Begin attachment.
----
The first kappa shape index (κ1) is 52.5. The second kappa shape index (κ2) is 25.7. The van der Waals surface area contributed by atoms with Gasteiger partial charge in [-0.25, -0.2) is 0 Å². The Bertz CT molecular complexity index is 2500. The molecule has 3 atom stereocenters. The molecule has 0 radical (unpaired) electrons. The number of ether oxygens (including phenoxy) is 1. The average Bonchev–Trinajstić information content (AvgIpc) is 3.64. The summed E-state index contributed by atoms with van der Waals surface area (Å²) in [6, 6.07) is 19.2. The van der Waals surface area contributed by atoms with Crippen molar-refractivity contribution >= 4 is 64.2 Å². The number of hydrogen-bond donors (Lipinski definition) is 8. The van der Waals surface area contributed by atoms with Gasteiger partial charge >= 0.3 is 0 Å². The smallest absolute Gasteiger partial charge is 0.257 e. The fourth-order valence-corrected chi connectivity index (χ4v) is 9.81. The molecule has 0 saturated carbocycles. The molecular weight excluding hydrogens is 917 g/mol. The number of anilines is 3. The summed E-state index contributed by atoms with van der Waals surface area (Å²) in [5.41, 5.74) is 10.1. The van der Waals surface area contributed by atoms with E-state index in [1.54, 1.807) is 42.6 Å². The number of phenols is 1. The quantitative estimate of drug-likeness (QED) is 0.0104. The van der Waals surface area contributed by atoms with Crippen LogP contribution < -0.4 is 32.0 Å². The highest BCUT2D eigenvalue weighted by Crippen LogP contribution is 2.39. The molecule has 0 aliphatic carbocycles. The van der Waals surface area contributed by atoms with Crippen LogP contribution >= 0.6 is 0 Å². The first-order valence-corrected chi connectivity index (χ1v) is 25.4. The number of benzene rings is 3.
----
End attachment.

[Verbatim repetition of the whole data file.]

The first kappa shape index (κ1) is 52.5. The second kappa shape index (κ2) is 25.7. The van der Waals surface area contributed by atoms with Gasteiger partial charge in [-0.25, -0.2) is 0 Å². The Bertz CT molecular complexity index is 2500. The molecule has 3 atom stereocenters. The molecule has 0 radical (unpaired) electrons. The number of ether oxygens (including phenoxy) is 1. The average Bonchev–Trinajstić information content (AvgIpc) is 3.64. The summed E-state index contributed by atoms with van der Waals surface area (Å²) in [6, 6.07) is 19.2. The van der Waals surface area contributed by atoms with Crippen molar-refractivity contribution >= 4 is 64.2 Å². The number of hydrogen-bond donors (Lipinski definition) is 8. The van der Waals surface area contributed by atoms with Gasteiger partial charge >= 0.3 is 0 Å². The smallest absolute Gasteiger partial charge is 0.257 e. The fourth-order valence-corrected chi connectivity index (χ4v) is 9.81. The molecule has 0 saturated carbocycles. The molecular weight excluding hydrogens is 917 g/mol. The number of anilines is 3. The summed E-state index contributed by atoms with van der Waals surface area (Å²) in [5.41, 5.74) is 10.1. The van der Waals surface area contributed by atoms with E-state index in [1.54, 1.807) is 42.6 Å². The number of phenols is 1. The quantitative estimate of drug-likeness (QED) is 0.0104. The van der Waals surface area contributed by atoms with Crippen LogP contribution < -0.4 is 32.0 Å². The highest BCUT2D eigenvalue weighted by Crippen LogP contribution is 2.39. The molecule has 0 aliphatic carbocycles. The van der Waals surface area contributed by atoms with Crippen LogP contribution >= 0.6 is 0 Å². The first-order valence-corrected chi connectivity index (χ1v) is 25.4. The number of benzene rings is 3.